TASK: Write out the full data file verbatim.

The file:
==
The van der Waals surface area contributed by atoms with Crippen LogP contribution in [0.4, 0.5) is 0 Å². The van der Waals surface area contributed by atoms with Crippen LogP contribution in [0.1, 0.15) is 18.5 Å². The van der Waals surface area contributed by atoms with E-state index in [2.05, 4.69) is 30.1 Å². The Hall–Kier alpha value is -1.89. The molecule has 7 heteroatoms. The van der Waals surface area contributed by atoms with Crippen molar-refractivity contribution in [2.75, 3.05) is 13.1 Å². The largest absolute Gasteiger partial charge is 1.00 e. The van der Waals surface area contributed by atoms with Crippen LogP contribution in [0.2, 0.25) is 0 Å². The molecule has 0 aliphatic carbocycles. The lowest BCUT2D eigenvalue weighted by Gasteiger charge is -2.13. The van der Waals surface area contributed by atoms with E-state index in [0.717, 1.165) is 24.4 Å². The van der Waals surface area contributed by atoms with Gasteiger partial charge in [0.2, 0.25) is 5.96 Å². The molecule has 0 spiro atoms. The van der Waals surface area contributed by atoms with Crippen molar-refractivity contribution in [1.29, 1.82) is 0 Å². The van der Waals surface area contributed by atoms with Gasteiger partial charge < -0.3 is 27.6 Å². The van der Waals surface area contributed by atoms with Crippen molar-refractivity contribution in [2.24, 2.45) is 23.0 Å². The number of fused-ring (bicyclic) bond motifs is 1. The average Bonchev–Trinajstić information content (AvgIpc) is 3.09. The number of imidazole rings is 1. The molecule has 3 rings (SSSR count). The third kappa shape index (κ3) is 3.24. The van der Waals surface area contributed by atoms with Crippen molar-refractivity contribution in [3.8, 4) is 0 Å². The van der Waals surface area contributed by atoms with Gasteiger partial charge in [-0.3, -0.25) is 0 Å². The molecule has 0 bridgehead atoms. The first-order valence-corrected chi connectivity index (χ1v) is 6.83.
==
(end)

The van der Waals surface area contributed by atoms with Crippen LogP contribution in [0.4, 0.5) is 0 Å². The van der Waals surface area contributed by atoms with Crippen LogP contribution in [0.1, 0.15) is 18.5 Å². The van der Waals surface area contributed by atoms with E-state index in [2.05, 4.69) is 30.1 Å². The Hall–Kier alpha value is -1.89. The molecule has 7 heteroatoms. The van der Waals surface area contributed by atoms with Crippen molar-refractivity contribution in [2.75, 3.05) is 13.1 Å². The largest absolute Gasteiger partial charge is 1.00 e. The van der Waals surface area contributed by atoms with Crippen LogP contribution in [0.2, 0.25) is 0 Å². The molecule has 0 aliphatic carbocycles. The lowest BCUT2D eigenvalue weighted by Gasteiger charge is -2.13. The van der Waals surface area contributed by atoms with E-state index in [0.717, 1.165) is 24.4 Å². The van der Waals surface area contributed by atoms with Gasteiger partial charge in [0.2, 0.25) is 5.96 Å². The molecule has 0 spiro atoms. The van der Waals surface area contributed by atoms with Crippen molar-refractivity contribution in [1.29, 1.82) is 0 Å². The van der Waals surface area contributed by atoms with Gasteiger partial charge < -0.3 is 27.6 Å². The van der Waals surface area contributed by atoms with Crippen molar-refractivity contribution in [2.24, 2.45) is 23.0 Å². The number of fused-ring (bicyclic) bond motifs is 1. The average Bonchev–Trinajstić information content (AvgIpc) is 3.09. The number of imidazole rings is 1. The molecule has 3 rings (SSSR count). The third kappa shape index (κ3) is 3.24. The van der Waals surface area contributed by atoms with Crippen molar-refractivity contribution in [3.8, 4) is 0 Å². The van der Waals surface area contributed by atoms with Gasteiger partial charge in [-0.3, -0.25) is 0 Å². The molecule has 0 bridgehead atoms. The first-order valence-corrected chi connectivity index (χ1v) is 6.83.